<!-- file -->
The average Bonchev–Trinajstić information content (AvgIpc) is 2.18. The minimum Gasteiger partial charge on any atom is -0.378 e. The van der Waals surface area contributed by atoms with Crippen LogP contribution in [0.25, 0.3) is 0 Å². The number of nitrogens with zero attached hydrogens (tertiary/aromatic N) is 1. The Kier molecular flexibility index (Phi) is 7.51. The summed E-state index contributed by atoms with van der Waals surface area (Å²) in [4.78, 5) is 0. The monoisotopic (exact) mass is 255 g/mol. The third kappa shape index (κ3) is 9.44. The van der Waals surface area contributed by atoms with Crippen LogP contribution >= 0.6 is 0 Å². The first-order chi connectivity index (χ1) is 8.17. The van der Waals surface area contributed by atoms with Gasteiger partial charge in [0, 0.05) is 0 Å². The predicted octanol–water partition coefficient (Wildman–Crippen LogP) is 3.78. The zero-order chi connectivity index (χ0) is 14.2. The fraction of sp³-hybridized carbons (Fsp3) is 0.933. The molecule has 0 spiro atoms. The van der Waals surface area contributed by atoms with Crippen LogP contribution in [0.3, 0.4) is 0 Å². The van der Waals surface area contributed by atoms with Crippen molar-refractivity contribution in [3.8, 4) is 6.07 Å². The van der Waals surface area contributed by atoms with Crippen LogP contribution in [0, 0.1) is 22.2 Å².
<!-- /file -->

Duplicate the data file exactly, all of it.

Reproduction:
The average Bonchev–Trinajstić information content (AvgIpc) is 2.18. The minimum Gasteiger partial charge on any atom is -0.378 e. The van der Waals surface area contributed by atoms with Crippen LogP contribution in [0.25, 0.3) is 0 Å². The number of nitrogens with zero attached hydrogens (tertiary/aromatic N) is 1. The Kier molecular flexibility index (Phi) is 7.51. The summed E-state index contributed by atoms with van der Waals surface area (Å²) in [4.78, 5) is 0. The monoisotopic (exact) mass is 255 g/mol. The third kappa shape index (κ3) is 9.44. The van der Waals surface area contributed by atoms with Crippen LogP contribution >= 0.6 is 0 Å². The first-order chi connectivity index (χ1) is 8.17. The van der Waals surface area contributed by atoms with Gasteiger partial charge in [0, 0.05) is 0 Å². The predicted octanol–water partition coefficient (Wildman–Crippen LogP) is 3.78. The zero-order chi connectivity index (χ0) is 14.2. The fraction of sp³-hybridized carbons (Fsp3) is 0.933. The molecule has 0 spiro atoms. The van der Waals surface area contributed by atoms with Crippen LogP contribution in [0.3, 0.4) is 0 Å². The van der Waals surface area contributed by atoms with Crippen molar-refractivity contribution in [3.8, 4) is 6.07 Å². The van der Waals surface area contributed by atoms with Crippen LogP contribution in [0, 0.1) is 22.2 Å².